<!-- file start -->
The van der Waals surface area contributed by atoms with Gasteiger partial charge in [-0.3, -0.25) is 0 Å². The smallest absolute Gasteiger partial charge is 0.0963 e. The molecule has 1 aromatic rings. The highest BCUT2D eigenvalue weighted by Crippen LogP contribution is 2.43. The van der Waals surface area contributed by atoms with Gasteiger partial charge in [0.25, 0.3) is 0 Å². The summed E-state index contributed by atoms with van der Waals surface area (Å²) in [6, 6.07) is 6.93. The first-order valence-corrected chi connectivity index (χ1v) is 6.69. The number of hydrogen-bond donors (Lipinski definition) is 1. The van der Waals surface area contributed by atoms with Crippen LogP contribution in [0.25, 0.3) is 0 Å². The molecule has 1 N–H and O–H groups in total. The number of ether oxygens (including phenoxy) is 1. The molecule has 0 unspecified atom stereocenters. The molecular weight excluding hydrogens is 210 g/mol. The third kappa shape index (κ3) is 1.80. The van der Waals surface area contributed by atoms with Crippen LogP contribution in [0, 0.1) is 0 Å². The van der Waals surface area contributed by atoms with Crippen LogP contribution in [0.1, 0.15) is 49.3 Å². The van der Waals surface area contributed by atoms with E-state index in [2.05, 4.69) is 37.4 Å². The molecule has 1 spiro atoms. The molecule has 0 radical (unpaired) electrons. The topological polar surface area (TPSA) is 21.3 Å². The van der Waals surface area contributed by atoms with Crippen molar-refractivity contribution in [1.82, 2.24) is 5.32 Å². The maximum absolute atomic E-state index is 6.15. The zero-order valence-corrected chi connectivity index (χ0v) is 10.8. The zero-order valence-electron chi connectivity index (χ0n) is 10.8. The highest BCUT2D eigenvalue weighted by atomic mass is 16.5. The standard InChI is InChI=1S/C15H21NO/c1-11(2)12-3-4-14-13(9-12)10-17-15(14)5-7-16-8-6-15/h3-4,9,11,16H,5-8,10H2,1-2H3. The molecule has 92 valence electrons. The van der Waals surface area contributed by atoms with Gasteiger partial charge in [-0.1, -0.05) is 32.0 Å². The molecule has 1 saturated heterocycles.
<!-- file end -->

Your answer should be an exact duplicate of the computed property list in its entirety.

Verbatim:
The van der Waals surface area contributed by atoms with Gasteiger partial charge in [-0.3, -0.25) is 0 Å². The smallest absolute Gasteiger partial charge is 0.0963 e. The molecule has 1 aromatic rings. The highest BCUT2D eigenvalue weighted by Crippen LogP contribution is 2.43. The van der Waals surface area contributed by atoms with Gasteiger partial charge in [0.25, 0.3) is 0 Å². The summed E-state index contributed by atoms with van der Waals surface area (Å²) in [6, 6.07) is 6.93. The first-order valence-corrected chi connectivity index (χ1v) is 6.69. The number of hydrogen-bond donors (Lipinski definition) is 1. The van der Waals surface area contributed by atoms with Crippen LogP contribution in [0.25, 0.3) is 0 Å². The molecule has 1 N–H and O–H groups in total. The number of ether oxygens (including phenoxy) is 1. The molecule has 0 unspecified atom stereocenters. The molecular weight excluding hydrogens is 210 g/mol. The third kappa shape index (κ3) is 1.80. The van der Waals surface area contributed by atoms with Crippen LogP contribution in [0, 0.1) is 0 Å². The van der Waals surface area contributed by atoms with Crippen LogP contribution in [0.1, 0.15) is 49.3 Å². The van der Waals surface area contributed by atoms with E-state index in [2.05, 4.69) is 37.4 Å². The molecule has 1 spiro atoms. The molecule has 0 radical (unpaired) electrons. The topological polar surface area (TPSA) is 21.3 Å². The van der Waals surface area contributed by atoms with Crippen molar-refractivity contribution in [1.82, 2.24) is 5.32 Å². The maximum absolute atomic E-state index is 6.15. The zero-order valence-corrected chi connectivity index (χ0v) is 10.8. The zero-order valence-electron chi connectivity index (χ0n) is 10.8. The highest BCUT2D eigenvalue weighted by atomic mass is 16.5. The standard InChI is InChI=1S/C15H21NO/c1-11(2)12-3-4-14-13(9-12)10-17-15(14)5-7-16-8-6-15/h3-4,9,11,16H,5-8,10H2,1-2H3. The molecule has 92 valence electrons. The van der Waals surface area contributed by atoms with Gasteiger partial charge in [-0.1, -0.05) is 32.0 Å². The molecule has 1 saturated heterocycles.